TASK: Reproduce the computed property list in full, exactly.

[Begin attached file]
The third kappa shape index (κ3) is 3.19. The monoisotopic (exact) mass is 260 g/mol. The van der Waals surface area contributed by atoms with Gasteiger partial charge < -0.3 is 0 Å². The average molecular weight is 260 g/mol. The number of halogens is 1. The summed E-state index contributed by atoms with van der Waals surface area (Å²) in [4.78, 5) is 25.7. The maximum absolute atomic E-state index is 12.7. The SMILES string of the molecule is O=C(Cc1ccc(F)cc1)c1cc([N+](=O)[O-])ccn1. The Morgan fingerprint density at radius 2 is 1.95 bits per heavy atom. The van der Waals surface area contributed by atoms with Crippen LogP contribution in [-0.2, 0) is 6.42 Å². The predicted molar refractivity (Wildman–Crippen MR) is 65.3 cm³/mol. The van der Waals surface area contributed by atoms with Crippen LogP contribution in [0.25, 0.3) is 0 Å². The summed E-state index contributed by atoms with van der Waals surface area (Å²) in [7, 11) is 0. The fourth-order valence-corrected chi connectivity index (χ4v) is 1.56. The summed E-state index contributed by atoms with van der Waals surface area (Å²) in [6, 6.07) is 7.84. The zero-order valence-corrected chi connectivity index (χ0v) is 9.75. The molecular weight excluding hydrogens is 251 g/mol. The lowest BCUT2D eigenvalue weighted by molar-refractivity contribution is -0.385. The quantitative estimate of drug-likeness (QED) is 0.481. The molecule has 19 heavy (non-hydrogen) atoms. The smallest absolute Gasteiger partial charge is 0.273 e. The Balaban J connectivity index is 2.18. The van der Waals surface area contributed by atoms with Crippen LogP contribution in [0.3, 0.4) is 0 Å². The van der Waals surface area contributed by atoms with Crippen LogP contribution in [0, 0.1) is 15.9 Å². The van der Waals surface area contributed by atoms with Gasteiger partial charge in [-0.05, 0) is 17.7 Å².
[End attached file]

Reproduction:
The third kappa shape index (κ3) is 3.19. The monoisotopic (exact) mass is 260 g/mol. The van der Waals surface area contributed by atoms with Gasteiger partial charge < -0.3 is 0 Å². The average molecular weight is 260 g/mol. The number of halogens is 1. The summed E-state index contributed by atoms with van der Waals surface area (Å²) in [4.78, 5) is 25.7. The maximum absolute atomic E-state index is 12.7. The SMILES string of the molecule is O=C(Cc1ccc(F)cc1)c1cc([N+](=O)[O-])ccn1. The Morgan fingerprint density at radius 2 is 1.95 bits per heavy atom. The van der Waals surface area contributed by atoms with Crippen LogP contribution in [-0.2, 0) is 6.42 Å². The predicted molar refractivity (Wildman–Crippen MR) is 65.3 cm³/mol. The van der Waals surface area contributed by atoms with Crippen LogP contribution in [0.25, 0.3) is 0 Å². The summed E-state index contributed by atoms with van der Waals surface area (Å²) in [7, 11) is 0. The fourth-order valence-corrected chi connectivity index (χ4v) is 1.56. The summed E-state index contributed by atoms with van der Waals surface area (Å²) in [6, 6.07) is 7.84. The zero-order valence-corrected chi connectivity index (χ0v) is 9.75. The molecular weight excluding hydrogens is 251 g/mol. The lowest BCUT2D eigenvalue weighted by molar-refractivity contribution is -0.385. The quantitative estimate of drug-likeness (QED) is 0.481. The molecule has 19 heavy (non-hydrogen) atoms. The smallest absolute Gasteiger partial charge is 0.273 e. The Balaban J connectivity index is 2.18. The van der Waals surface area contributed by atoms with Crippen LogP contribution in [0.3, 0.4) is 0 Å². The van der Waals surface area contributed by atoms with Crippen LogP contribution in [0, 0.1) is 15.9 Å². The van der Waals surface area contributed by atoms with Gasteiger partial charge in [-0.05, 0) is 17.7 Å².